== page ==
Sorrow and Extinction
When Brett Campbell sings, you can almost picture his outstretched arm extended toward the horizon, palm upturned, fingers and thumb slightly clawed as if to seize an obsidian orb, or perhaps a chalice of bitter regret, yet as empty as the winds that swirl around the lofty mountain crag on which he perches. Wait, what? Oh yeah, Pallbearer’s singer. In fact, Campbell’s usually working a guitar when he sings, so any metal-gesture jazz-hands are probably kinda limited, but he’s one of the rare metal singers these days who invokes them. It’s a clear voice, almost choirboy high, pitched at a plaintive timbre, with subtle drama in every phrase. YOB’s Mike Scheidt may have brought the style back from whatever prog-metal graveyard it lay in, but Campbell perfects it.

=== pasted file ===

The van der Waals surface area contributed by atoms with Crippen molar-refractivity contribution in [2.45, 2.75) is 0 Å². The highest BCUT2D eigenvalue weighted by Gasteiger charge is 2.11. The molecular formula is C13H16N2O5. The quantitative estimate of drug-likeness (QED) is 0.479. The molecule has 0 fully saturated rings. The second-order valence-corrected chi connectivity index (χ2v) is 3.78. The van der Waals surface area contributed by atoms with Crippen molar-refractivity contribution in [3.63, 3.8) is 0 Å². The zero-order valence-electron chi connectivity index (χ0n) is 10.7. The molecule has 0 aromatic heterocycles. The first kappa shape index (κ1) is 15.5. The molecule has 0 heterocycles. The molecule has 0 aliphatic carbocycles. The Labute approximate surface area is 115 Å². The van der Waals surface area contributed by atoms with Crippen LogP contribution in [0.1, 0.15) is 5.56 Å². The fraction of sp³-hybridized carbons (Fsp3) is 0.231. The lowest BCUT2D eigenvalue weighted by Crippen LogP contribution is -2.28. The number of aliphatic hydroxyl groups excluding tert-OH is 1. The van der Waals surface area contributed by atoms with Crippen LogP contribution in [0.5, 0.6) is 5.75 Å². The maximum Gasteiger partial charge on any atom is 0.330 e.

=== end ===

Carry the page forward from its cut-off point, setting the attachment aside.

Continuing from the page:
Yet Campbell’s vocals are just one reason that the Arkansas doom quartet’s debut album is so distinctive and, well, bitchin’. Sorrow and Extinction’s five lengthy tracks all lumber along at a saurian pace—only a section of thick downtuned guitar churn in the middle of “Devoid of Redemption” feels like it picks up any speed—but Pallbearer never bores. Campbell’s vocal style is made for melody, and each track builds and benefits from winding tunes, punched up with the occasional deft harmony. You can even hum most of the guitar solos. Campbell and company also prove themselves adept at textures and dynamics, dropping in quiet acoustic interludes here, doubling up vocals or adding thick layers of shriek and pound there, sometimes all of the above within a few bars (see “An Offering of Grief”). And yet the full-bore crunch and clanging cymbals that underpin the spectral moments of “Given to the Grave” are the real, head-banging deal. This is not metal from which one can maintain an ironic distance. You have to give in fully to Campbell’s siren song, his metal grasp. Do so, and you will be rewarded.